In the present invention a RF cavity is disposed in a particular plane and is formed to have a plurality of cavity portions. Specifically, the cavity has an outer circumferential portion which is subdivided into three outer cavity portions. Three radial cavity portions extend from a central position within the circumferential portion and intersect the ends of the three outer cavity portions. A first coaxial connector is positioned at the central position and three additional coaxial connectors are positioned at the intersections between the radial cavity portions and the outer cavity portions. All of the portions of the cavity are disposed within the same plane and the ends of the inner conductors of the coaxial connectors are also disposed within the same plane.
An individual line segment is positioned within each cavity portion and is movable between a position against the wall of the cavity and away from the inner conductors and a central position within the cavity portion and in contact with the inner conductor. There are a total of six line segments which correspond to the six cavity portions. The configuration of the line segments also correspond to that of the cavity portions so that three line segments are radially disposed from a central position and radiate outward and three line segments are disposed around the three radial members to form a circumferential segment.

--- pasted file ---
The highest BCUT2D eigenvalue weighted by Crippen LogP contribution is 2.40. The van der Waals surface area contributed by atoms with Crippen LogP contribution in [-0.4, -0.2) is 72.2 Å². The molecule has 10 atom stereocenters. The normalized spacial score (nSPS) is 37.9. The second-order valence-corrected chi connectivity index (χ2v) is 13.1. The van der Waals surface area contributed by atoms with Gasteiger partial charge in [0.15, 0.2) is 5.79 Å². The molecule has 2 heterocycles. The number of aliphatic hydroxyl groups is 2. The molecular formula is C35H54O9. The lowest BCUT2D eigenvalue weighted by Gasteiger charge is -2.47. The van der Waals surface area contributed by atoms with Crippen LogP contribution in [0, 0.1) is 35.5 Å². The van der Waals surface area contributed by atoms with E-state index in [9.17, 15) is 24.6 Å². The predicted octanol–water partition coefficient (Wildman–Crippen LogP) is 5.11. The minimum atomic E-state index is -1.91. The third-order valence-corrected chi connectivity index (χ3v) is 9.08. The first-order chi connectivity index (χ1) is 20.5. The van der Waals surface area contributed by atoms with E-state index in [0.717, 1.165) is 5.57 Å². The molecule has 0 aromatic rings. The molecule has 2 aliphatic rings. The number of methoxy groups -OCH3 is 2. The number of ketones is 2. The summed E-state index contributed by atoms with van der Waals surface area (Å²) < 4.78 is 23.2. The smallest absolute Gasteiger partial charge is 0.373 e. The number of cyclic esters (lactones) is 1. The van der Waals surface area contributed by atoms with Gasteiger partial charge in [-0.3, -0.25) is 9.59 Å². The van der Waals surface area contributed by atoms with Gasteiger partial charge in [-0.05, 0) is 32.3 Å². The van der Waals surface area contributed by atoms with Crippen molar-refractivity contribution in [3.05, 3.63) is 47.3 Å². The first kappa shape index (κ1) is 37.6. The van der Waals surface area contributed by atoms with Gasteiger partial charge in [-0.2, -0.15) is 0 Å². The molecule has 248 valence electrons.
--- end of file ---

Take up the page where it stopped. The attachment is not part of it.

The various line segments may be individually actuated so that signals are transferred between pairs of coaxial connectors. By proper actuation three different pairs of transfer positions are provided so as to provide for all possible pairs of interconnections between the four coaxial connectors. The structure of the present invention allows for complete redundancy in the switching and thereby multiplies the usefulness of the coaxial switch.
A clearer understanding of the present invention will be had with reference to the following description and drawings wherein:
FIG. 1 illustrates one end view of a complete RF transfer switch illustrating the spatial positions of four coaxial connectors;
FIG. 2 illustrates a side view of the RF switch of FIG. 1 showing the coaxial connectors at one end and power and control terminals at the other end;
FIG. 3 illustrates the other end of the RF switch of FIG. 1 illustrating the spatial positions of the control and power terminals;
FIG. 4 is a schematic of the three positions for the switch of the present invention;
FIG. 5 illustrates the one end of the cavity portion of the RF switch of the present invention;
FIG. 6 is a cross-sectional view taken along lines 6--6 of FIG. 5;
FIG. 7 is the other end of the cavity portion of the RF switch.
FIG. 8 is a cross-sectional view taken along lines 8--8 of FIG. 7;
FIG. 9 illustrates the cavity portion and shows the interrelationship between the cavity portions and the line segments;
FIG. 10 illustrates a cross-sectional view of any cavity portion and with a line segment in shorted position; and
FIG. 11 illustrates a cross-sectional view of any cavity portion and with a line segment in position for passing an RF signal.